The snow had gathered on the yard and my boys had rushed out the door. I looked from the window as they rolled a small snowball into the base of a traditional snowman. Watching their fun reminded me of a fiasco I experienced a few winters ago. It could have happened to anyone, really, so please consider this a public service announcement.
It was after a huge snowstorm and my two sons had built snowmen in the backyard. This was around the time that “Making a Murderer” was a huge show. I had just bought a new documentary camera, so I thought it would be hilarious to chop the snowmen’s heads off, spread splashes of red food coloring around, and then make my own short documentary about a family of snow-people who were brutally murdered. Some people do family home evening. This is how we roll, and we went all out.
We interviewed fake detectives who were investigating the “heinous crime,” fake witnesses who’d heard the non-existent screams, and showed a fake lineup where it was just snowmen silhouettes.
I edited it all together and titled the faux-documentary “It’s Snow Making a Murderer.” I was very proud of it and invited all of my friends over, locked the doors behind them and made them watch it. If they complimented it, I would give them a chance to escape. Most complimented it eventually.
A couple days later, I heard a knock on my door. It was a police officer. Apparently there was an elderly gentleman missing from a nearby rest home. He showed me a picture and I told him I hadn’t seen the man.
That was when I saw out of the corner of my eye, through a window, another officer walking in my backyard.
The cop at the door said, “Don’t worry, my partner is just checking all the yards for signs of the man.”
I shrugged, totally forgetting about what the cop would find. The officer at the door was in the middle of saying goodbye when his partner came around the corner and said, “We have a few more questions.”
By this time, neighbors were looking out windows to watch. The officer took me to the backyard. The sun had mostly melted the snowmen into unrecognizable lumps, but it had not melted the snow enough to get rid of the splashes of blood spread across the yard in a very murdery way. Blood really pops against snow. Plus, there were still two bloody knives lying on the ground.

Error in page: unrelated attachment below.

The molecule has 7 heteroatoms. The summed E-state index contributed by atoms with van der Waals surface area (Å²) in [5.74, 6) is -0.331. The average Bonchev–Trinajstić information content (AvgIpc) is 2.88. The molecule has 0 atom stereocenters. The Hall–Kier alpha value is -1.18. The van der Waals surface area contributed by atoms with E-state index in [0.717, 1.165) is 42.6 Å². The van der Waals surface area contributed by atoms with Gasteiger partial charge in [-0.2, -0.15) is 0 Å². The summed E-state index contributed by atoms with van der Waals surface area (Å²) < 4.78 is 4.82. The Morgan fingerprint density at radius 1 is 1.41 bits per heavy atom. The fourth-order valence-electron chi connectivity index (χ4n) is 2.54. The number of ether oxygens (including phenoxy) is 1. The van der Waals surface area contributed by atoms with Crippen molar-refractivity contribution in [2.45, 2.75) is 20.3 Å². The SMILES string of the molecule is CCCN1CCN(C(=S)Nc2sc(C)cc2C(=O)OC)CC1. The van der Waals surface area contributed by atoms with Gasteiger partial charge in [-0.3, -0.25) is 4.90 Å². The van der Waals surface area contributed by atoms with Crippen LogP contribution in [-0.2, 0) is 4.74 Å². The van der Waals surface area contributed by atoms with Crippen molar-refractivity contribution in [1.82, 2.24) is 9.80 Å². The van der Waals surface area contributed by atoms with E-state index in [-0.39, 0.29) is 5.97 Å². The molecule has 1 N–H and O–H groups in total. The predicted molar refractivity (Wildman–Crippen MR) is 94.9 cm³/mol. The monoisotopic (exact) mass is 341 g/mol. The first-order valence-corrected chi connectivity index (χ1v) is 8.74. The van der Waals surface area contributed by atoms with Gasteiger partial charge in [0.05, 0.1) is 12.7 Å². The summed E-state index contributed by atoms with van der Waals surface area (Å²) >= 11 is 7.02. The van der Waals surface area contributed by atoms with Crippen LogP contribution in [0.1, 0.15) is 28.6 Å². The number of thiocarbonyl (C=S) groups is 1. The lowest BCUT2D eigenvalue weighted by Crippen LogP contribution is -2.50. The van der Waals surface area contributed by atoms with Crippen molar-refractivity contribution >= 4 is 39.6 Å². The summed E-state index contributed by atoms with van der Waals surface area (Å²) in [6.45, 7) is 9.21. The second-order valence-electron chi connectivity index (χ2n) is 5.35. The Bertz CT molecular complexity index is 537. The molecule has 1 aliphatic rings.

“I can explain,” I said, freaking out just a little. I told them about the completely innocent mockumentary I’d filmed about the brutal murder of a fictional snow family (I know, as opposed to a real snow family). I even said the word “brutal” and mimicked the knife stabbing gesture. The officers seemed to be skeptical, so I offered to show the documentary to them. We could make popcorn. Instead, they just took sticks and poked the lumps in the snow, making sure there were indeed no real bodies underneath, and then picked up the knives and smelled the food coloring on the pointy parts.
They left without arresting me, but not before a lot of hesitation. I never learned if they found that elderly man, I sure hope they did.
So — here’s the news you can use part — the next time you stage a murder scene in your backyard for entertainment purposes, clean it up before the cops come around asking questions.
With this sage advice, I sent my boys outside with a couple of knives, red food coloring and a smile. As they went out the door, I waved and said, in my most motherly voice, “Bye, boys! Make it look real!”
Brodi Ashton is a New York Times best-selling author who lives in the Salt Lake City area. She’s also an occasional columnist for The Salt Lake Tribune.